Our History

Stansted was a Saxon settlement (the name means ‘stony place’ in Anglo-Saxon) and predates the Norman Invasion of England, although it was not until this invasion that it acquired the suffix Mountfitchet from the Norman baron who settled here. A small remnant of his castle remains, around which a reconstruction of an early Norman castle has been built. Believed to have been fortified originally in the Iron Age, and subsequently by the Romans and Vikings, construction of the Norman castle began in 1066.

By the end of the Second World War Stansted Mountfitchet was a self-contained community with a population of about 3,000. With some 64 shops, a full range of services, sports and recreational organisations and bus and rail transport, this provided a centre to serve the surrounding agricultural area.

Development since then has seen the population grow to an estimated 8,873 in 2020. The range of shops has been reduced as shopping patterns have changed. A wide range of businesses contribute to the economic vitality of the village and the village was named as the UK’s fourth most internet-friendly town in the Google eTown Awards, which recognised the top places where businesses are most actively embracing the web.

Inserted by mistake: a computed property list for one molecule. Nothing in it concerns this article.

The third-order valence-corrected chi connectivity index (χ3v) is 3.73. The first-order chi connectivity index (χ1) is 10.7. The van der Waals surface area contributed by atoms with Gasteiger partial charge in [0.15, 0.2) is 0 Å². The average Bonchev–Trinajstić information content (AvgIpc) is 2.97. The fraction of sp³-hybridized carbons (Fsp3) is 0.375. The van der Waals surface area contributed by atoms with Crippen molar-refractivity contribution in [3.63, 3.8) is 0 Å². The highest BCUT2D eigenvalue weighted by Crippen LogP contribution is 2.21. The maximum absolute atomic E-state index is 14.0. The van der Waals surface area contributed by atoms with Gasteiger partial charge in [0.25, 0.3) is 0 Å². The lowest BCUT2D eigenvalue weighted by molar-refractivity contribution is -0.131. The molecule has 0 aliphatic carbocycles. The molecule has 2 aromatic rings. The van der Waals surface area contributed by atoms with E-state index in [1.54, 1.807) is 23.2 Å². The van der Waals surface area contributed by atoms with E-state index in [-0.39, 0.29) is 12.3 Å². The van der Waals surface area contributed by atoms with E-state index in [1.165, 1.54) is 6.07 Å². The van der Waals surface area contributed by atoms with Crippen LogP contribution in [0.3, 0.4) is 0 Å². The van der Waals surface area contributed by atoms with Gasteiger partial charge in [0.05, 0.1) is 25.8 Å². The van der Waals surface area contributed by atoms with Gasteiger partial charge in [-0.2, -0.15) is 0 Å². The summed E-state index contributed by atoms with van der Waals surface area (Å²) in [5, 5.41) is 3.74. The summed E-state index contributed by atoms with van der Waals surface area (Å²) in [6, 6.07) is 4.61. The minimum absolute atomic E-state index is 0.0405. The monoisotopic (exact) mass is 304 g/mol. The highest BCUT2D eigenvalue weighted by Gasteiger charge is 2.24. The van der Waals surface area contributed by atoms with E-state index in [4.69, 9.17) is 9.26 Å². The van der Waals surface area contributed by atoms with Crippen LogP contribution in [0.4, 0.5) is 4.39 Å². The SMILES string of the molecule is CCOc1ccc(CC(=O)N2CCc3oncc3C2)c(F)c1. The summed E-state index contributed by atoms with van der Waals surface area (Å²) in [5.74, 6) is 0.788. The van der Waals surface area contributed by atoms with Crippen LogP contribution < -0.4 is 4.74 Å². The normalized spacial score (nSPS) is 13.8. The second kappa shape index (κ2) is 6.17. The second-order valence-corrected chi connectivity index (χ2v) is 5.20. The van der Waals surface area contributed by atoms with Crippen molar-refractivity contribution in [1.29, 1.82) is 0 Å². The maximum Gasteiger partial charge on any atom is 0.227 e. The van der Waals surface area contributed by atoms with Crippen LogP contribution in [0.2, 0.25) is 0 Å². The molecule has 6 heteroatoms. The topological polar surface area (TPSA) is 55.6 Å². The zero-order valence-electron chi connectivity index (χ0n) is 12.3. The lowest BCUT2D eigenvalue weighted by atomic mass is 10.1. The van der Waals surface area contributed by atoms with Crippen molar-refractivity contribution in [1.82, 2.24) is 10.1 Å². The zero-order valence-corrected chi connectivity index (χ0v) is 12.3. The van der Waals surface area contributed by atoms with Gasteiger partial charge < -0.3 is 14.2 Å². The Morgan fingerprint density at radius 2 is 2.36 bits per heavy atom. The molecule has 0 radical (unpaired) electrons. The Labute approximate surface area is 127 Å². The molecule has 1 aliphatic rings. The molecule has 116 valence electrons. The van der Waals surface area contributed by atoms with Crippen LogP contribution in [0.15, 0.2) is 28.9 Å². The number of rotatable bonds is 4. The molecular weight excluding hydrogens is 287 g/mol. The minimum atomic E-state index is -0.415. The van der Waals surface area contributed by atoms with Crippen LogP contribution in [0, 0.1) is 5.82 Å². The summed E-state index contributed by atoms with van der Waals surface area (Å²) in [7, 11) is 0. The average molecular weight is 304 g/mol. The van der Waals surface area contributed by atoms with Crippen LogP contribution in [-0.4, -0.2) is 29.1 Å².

There are 137 entries for the village on the Historic England National Heritage list. To see the list of properties click on this link HISTORIC ENGLAND NATIONAL HERITAGE LISTING